so that makes, what, 2 "disabled" superheroes in history? (well, this one that IS disabled, and Daredevil, which is sort of blind =P)

surely makes up for Mr I-can-do-fucking-everything-and-I'm-freakishly-overpowered-because-I'm-an-alien-man

that being said, I didn't heard about that book, thanks for bringing it to my attention, Logan

I'll be looking forward to the movie

teh_Canape:
so that makes, what, 2 "disabled" superheroes in history? (well, this one that IS disabled, and Daredevil, which is sort of blind =P)

surely makes up for Mr I-can-do-fucking-everything-and-I'm-freakishly-overpowered-because-I'm-an-alien-man

that being said, I never read the book, thanks for bringing it to my attention, Logan

I'll be looking forward to the movie

How about Professor X from X-Men :3

Dexiro:
How about Professor X from X-Men :3

true, but I didn't forgot about him, I just don't count him as a hero, since he isn't as straight up as DareDevil, for example, as far as I remember, Professor X doesn't go by himself, but rather provides background help to the ones that do go =P

I'm all for political correctness and all, but this? Too far maybe?
That said, the idea of

Logan Westbrook:
Watchmen meets District 9

does intrigue me.

I am intrigued

Dark City is awesome enough for me to go see any movie from him.

Logan Westbrook:
Daniel H. Wilson's upcoming book AMP, a techno-thriller filled with political allegory

Oh dear.

Nine times out of ten "Pollitical Allegory" as a bulletpoint means "Beware of flying anvils."

But it won't matter anyway because if it's the same director as I, robot the chances of the film even resembling the book are slim indeed.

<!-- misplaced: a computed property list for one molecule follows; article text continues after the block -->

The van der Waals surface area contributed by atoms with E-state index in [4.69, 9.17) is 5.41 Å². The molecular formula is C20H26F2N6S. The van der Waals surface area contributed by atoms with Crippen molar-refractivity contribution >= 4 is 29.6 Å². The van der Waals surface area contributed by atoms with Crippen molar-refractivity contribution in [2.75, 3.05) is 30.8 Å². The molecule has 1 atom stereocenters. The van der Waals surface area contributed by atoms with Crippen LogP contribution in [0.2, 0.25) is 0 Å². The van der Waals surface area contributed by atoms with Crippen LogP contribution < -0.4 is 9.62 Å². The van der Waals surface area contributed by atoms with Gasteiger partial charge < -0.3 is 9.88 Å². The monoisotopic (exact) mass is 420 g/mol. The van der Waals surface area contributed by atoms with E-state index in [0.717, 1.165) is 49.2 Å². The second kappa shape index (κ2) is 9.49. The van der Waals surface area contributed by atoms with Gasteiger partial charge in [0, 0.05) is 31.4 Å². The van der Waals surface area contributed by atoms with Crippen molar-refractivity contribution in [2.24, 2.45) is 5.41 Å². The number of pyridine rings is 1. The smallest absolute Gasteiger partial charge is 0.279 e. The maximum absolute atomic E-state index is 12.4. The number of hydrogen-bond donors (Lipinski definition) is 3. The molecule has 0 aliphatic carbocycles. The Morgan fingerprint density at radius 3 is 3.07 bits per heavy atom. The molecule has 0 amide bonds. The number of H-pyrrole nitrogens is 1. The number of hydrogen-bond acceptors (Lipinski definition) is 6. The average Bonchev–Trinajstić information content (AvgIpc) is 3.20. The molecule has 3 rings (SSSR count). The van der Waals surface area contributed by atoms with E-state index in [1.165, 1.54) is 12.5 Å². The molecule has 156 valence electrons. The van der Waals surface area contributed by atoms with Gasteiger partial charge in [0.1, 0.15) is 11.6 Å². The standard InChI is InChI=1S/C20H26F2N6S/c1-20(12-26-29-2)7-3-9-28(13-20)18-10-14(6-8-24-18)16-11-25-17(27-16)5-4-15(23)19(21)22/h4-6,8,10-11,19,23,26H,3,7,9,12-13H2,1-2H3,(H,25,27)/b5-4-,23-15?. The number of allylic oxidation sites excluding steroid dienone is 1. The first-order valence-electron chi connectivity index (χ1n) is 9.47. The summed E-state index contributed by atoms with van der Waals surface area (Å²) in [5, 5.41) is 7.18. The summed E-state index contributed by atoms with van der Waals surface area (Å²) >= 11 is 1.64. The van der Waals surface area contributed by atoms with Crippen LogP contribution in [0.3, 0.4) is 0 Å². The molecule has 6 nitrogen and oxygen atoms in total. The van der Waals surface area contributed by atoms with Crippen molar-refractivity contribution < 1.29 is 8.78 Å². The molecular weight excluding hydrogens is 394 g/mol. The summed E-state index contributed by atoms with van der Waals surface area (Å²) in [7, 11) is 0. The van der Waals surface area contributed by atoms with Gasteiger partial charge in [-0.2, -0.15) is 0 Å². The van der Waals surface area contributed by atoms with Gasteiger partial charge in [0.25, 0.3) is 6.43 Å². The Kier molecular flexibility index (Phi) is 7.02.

Grey Carter:

Logan Westbrook:
Daniel H. Wilson's upcoming book AMP, a techno-thriller filled with political allegory

Oh dear.

Nine times out of ten "Pollitical Allegory" as a bulletpoint means "Beware of flying anvils."

But it won't matter anyway because if it's the same director as I, robot the chance of the film even resembling the book is slim indeed.

Actually the differences have very little to do with Proyas. Blame the scriptwriters who retrofitted an unrelated script with the I, Robot name and idea.

I'd still be interested if he's used as director on this piece, but I'd want to see a trailer before I made up my mind about whether or not to check this one out further. Proyas is a solid director, but his work is a little hit and miss with me. I honestly wasn't that impressed until I saw Dark City (which I have no clue how that got under my radar for so long).

Logan Westbrook:

Grey Carter:

Logan Westbrook:
Daniel H. Wilson's upcoming book AMP, a techno-thriller filled with political allegory

Oh dear.